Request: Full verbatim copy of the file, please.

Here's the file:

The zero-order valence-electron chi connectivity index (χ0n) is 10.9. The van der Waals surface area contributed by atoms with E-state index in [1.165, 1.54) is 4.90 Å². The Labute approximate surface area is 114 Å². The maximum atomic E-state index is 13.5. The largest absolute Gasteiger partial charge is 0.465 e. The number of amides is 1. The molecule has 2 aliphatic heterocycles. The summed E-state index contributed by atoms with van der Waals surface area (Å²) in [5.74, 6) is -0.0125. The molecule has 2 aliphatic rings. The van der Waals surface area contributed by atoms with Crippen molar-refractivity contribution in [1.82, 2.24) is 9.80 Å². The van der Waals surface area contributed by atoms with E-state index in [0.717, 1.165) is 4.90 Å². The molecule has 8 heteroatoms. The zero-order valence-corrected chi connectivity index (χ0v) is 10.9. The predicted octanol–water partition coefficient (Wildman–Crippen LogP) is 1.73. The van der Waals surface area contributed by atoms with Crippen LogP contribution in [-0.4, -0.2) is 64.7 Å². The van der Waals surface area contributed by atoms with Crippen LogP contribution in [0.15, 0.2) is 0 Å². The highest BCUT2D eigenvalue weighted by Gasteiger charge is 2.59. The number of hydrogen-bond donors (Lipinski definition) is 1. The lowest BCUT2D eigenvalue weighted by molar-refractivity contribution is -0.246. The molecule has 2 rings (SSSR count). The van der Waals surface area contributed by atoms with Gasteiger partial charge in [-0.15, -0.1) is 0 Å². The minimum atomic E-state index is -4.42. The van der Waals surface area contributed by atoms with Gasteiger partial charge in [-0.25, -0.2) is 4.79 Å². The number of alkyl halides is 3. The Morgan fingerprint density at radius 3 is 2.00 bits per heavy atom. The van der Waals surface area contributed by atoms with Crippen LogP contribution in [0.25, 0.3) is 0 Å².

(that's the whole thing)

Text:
The zero-order valence-electron chi connectivity index (χ0n) is 10.9. The van der Waals surface area contributed by atoms with E-state index in [1.165, 1.54) is 4.90 Å². The Labute approximate surface area is 114 Å². The maximum atomic E-state index is 13.5. The largest absolute Gasteiger partial charge is 0.465 e. The number of amides is 1. The molecule has 2 aliphatic heterocycles. The summed E-state index contributed by atoms with van der Waals surface area (Å²) in [5.74, 6) is -0.0125. The molecule has 2 aliphatic rings. The van der Waals surface area contributed by atoms with Crippen molar-refractivity contribution in [1.82, 2.24) is 9.80 Å². The van der Waals surface area contributed by atoms with E-state index in [0.717, 1.165) is 4.90 Å². The molecule has 8 heteroatoms. The zero-order valence-corrected chi connectivity index (χ0v) is 10.9. The predicted octanol–water partition coefficient (Wildman–Crippen LogP) is 1.73. The van der Waals surface area contributed by atoms with Crippen LogP contribution in [-0.4, -0.2) is 64.7 Å². The van der Waals surface area contributed by atoms with Crippen LogP contribution in [0.15, 0.2) is 0 Å². The highest BCUT2D eigenvalue weighted by Gasteiger charge is 2.59. The number of hydrogen-bond donors (Lipinski definition) is 1. The lowest BCUT2D eigenvalue weighted by molar-refractivity contribution is -0.246. The molecule has 2 rings (SSSR count). The van der Waals surface area contributed by atoms with Gasteiger partial charge in [-0.15, -0.1) is 0 Å². The minimum atomic E-state index is -4.42. The van der Waals surface area contributed by atoms with Gasteiger partial charge in [-0.25, -0.2) is 4.79 Å². The number of alkyl halides is 3. The Morgan fingerprint density at radius 3 is 2.00 bits per heavy atom. The van der Waals surface area contributed by atoms with Crippen LogP contribution in [0.25, 0.3) is 0 Å².